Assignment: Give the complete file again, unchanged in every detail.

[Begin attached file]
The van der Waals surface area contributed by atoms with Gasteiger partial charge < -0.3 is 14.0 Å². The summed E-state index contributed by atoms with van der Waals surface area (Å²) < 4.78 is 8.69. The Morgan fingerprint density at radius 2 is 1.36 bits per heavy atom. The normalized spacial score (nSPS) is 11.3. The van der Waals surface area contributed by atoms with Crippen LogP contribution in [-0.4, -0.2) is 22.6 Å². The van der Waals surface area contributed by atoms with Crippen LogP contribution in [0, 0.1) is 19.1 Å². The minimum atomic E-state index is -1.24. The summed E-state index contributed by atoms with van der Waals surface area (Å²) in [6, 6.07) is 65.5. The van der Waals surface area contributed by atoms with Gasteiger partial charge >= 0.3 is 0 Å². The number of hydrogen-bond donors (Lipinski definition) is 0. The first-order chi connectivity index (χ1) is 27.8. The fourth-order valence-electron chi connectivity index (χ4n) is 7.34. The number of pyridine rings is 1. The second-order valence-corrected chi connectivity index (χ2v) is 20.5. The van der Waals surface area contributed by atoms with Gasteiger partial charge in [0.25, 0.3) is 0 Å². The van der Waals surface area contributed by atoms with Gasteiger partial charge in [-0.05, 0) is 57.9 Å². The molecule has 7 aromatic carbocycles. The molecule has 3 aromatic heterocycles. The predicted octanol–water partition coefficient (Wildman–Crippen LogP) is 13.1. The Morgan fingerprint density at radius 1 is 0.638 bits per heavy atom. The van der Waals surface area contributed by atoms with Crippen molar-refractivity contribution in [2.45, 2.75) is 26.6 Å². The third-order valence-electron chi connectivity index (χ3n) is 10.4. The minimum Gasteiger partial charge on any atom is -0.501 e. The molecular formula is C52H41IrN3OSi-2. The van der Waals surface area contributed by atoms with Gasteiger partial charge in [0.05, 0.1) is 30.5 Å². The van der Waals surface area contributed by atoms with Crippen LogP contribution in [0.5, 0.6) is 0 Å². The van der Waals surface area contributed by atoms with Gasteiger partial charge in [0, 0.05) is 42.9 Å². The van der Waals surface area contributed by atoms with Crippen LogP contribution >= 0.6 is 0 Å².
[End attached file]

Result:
The van der Waals surface area contributed by atoms with Gasteiger partial charge < -0.3 is 14.0 Å². The summed E-state index contributed by atoms with van der Waals surface area (Å²) < 4.78 is 8.69. The Morgan fingerprint density at radius 2 is 1.36 bits per heavy atom. The normalized spacial score (nSPS) is 11.3. The van der Waals surface area contributed by atoms with Crippen LogP contribution in [-0.4, -0.2) is 22.6 Å². The van der Waals surface area contributed by atoms with Crippen LogP contribution in [0, 0.1) is 19.1 Å². The minimum atomic E-state index is -1.24. The summed E-state index contributed by atoms with van der Waals surface area (Å²) in [6, 6.07) is 65.5. The van der Waals surface area contributed by atoms with Gasteiger partial charge >= 0.3 is 0 Å². The number of hydrogen-bond donors (Lipinski definition) is 0. The first-order chi connectivity index (χ1) is 27.8. The fourth-order valence-electron chi connectivity index (χ4n) is 7.34. The number of pyridine rings is 1. The second-order valence-corrected chi connectivity index (χ2v) is 20.5. The van der Waals surface area contributed by atoms with Gasteiger partial charge in [0.25, 0.3) is 0 Å². The van der Waals surface area contributed by atoms with Gasteiger partial charge in [-0.05, 0) is 57.9 Å². The molecule has 7 aromatic carbocycles. The molecule has 3 aromatic heterocycles. The predicted octanol–water partition coefficient (Wildman–Crippen LogP) is 13.1. The Morgan fingerprint density at radius 1 is 0.638 bits per heavy atom. The van der Waals surface area contributed by atoms with Crippen molar-refractivity contribution in [2.45, 2.75) is 26.6 Å². The third-order valence-electron chi connectivity index (χ3n) is 10.4. The minimum Gasteiger partial charge on any atom is -0.501 e. The molecular formula is C52H41IrN3OSi-2. The van der Waals surface area contributed by atoms with Gasteiger partial charge in [0.05, 0.1) is 30.5 Å². The van der Waals surface area contributed by atoms with Crippen LogP contribution in [0.5, 0.6) is 0 Å². The van der Waals surface area contributed by atoms with Gasteiger partial charge in [0, 0.05) is 42.9 Å². The van der Waals surface area contributed by atoms with Crippen LogP contribution >= 0.6 is 0 Å².